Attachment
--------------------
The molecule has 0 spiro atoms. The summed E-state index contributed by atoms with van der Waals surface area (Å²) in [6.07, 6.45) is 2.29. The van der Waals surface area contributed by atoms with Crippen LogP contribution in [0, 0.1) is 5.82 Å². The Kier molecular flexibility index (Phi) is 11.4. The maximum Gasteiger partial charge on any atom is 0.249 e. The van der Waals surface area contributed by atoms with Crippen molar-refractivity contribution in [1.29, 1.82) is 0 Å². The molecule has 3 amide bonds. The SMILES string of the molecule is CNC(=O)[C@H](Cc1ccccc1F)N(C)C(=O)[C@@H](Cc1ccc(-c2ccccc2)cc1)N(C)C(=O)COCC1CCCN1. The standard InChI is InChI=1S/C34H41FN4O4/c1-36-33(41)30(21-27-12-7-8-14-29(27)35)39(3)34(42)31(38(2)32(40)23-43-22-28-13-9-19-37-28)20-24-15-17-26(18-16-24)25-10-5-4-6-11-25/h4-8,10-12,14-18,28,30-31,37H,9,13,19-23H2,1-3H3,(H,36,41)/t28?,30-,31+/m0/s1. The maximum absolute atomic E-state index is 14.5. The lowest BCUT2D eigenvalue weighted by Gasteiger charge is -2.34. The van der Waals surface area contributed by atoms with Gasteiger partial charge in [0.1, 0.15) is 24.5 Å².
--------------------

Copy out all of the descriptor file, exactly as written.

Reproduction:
The molecule has 0 spiro atoms. The summed E-state index contributed by atoms with van der Waals surface area (Å²) in [6.07, 6.45) is 2.29. The van der Waals surface area contributed by atoms with Crippen LogP contribution in [0, 0.1) is 5.82 Å². The Kier molecular flexibility index (Phi) is 11.4. The maximum Gasteiger partial charge on any atom is 0.249 e. The van der Waals surface area contributed by atoms with Crippen molar-refractivity contribution in [1.29, 1.82) is 0 Å². The molecule has 3 amide bonds. The SMILES string of the molecule is CNC(=O)[C@H](Cc1ccccc1F)N(C)C(=O)[C@@H](Cc1ccc(-c2ccccc2)cc1)N(C)C(=O)COCC1CCCN1. The standard InChI is InChI=1S/C34H41FN4O4/c1-36-33(41)30(21-27-12-7-8-14-29(27)35)39(3)34(42)31(38(2)32(40)23-43-22-28-13-9-19-37-28)20-24-15-17-26(18-16-24)25-10-5-4-6-11-25/h4-8,10-12,14-18,28,30-31,37H,9,13,19-23H2,1-3H3,(H,36,41)/t28?,30-,31+/m0/s1. The maximum absolute atomic E-state index is 14.5. The lowest BCUT2D eigenvalue weighted by Gasteiger charge is -2.34. The van der Waals surface area contributed by atoms with Gasteiger partial charge in [0.1, 0.15) is 24.5 Å².